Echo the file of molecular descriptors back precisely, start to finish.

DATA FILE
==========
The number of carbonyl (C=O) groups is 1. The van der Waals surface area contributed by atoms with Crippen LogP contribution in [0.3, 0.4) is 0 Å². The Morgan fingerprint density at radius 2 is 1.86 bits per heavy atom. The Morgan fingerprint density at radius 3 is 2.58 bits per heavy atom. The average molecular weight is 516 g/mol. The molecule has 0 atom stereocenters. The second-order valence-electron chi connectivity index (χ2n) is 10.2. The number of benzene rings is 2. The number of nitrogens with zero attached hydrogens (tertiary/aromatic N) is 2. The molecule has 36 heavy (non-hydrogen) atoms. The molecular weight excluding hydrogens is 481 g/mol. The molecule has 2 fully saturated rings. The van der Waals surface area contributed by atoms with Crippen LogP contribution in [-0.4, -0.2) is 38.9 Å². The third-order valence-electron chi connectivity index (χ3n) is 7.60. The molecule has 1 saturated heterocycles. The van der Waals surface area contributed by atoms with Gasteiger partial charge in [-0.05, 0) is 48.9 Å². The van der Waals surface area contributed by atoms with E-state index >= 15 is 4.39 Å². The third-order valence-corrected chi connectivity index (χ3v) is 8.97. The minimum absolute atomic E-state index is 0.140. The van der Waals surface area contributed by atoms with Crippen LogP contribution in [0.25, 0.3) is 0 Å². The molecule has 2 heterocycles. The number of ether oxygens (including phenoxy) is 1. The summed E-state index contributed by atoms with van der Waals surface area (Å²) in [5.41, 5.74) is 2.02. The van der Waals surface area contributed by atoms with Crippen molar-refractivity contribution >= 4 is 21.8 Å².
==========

The number of carbonyl (C=O) groups is 1. The van der Waals surface area contributed by atoms with Crippen LogP contribution in [0.3, 0.4) is 0 Å². The Morgan fingerprint density at radius 2 is 1.86 bits per heavy atom. The Morgan fingerprint density at radius 3 is 2.58 bits per heavy atom. The average molecular weight is 516 g/mol. The molecule has 0 atom stereocenters. The second-order valence-electron chi connectivity index (χ2n) is 10.2. The number of benzene rings is 2. The number of nitrogens with zero attached hydrogens (tertiary/aromatic N) is 2. The molecule has 36 heavy (non-hydrogen) atoms. The molecular weight excluding hydrogens is 481 g/mol. The molecule has 2 fully saturated rings. The van der Waals surface area contributed by atoms with Crippen LogP contribution in [-0.4, -0.2) is 38.9 Å². The third-order valence-electron chi connectivity index (χ3n) is 7.60. The molecule has 1 saturated heterocycles. The van der Waals surface area contributed by atoms with Gasteiger partial charge in [-0.05, 0) is 48.9 Å². The van der Waals surface area contributed by atoms with E-state index >= 15 is 4.39 Å². The third-order valence-corrected chi connectivity index (χ3v) is 8.97. The minimum absolute atomic E-state index is 0.140. The van der Waals surface area contributed by atoms with Crippen LogP contribution in [0.25, 0.3) is 0 Å². The molecule has 2 heterocycles. The number of ether oxygens (including phenoxy) is 1. The summed E-state index contributed by atoms with van der Waals surface area (Å²) in [5.41, 5.74) is 2.02. The van der Waals surface area contributed by atoms with Crippen molar-refractivity contribution >= 4 is 21.8 Å².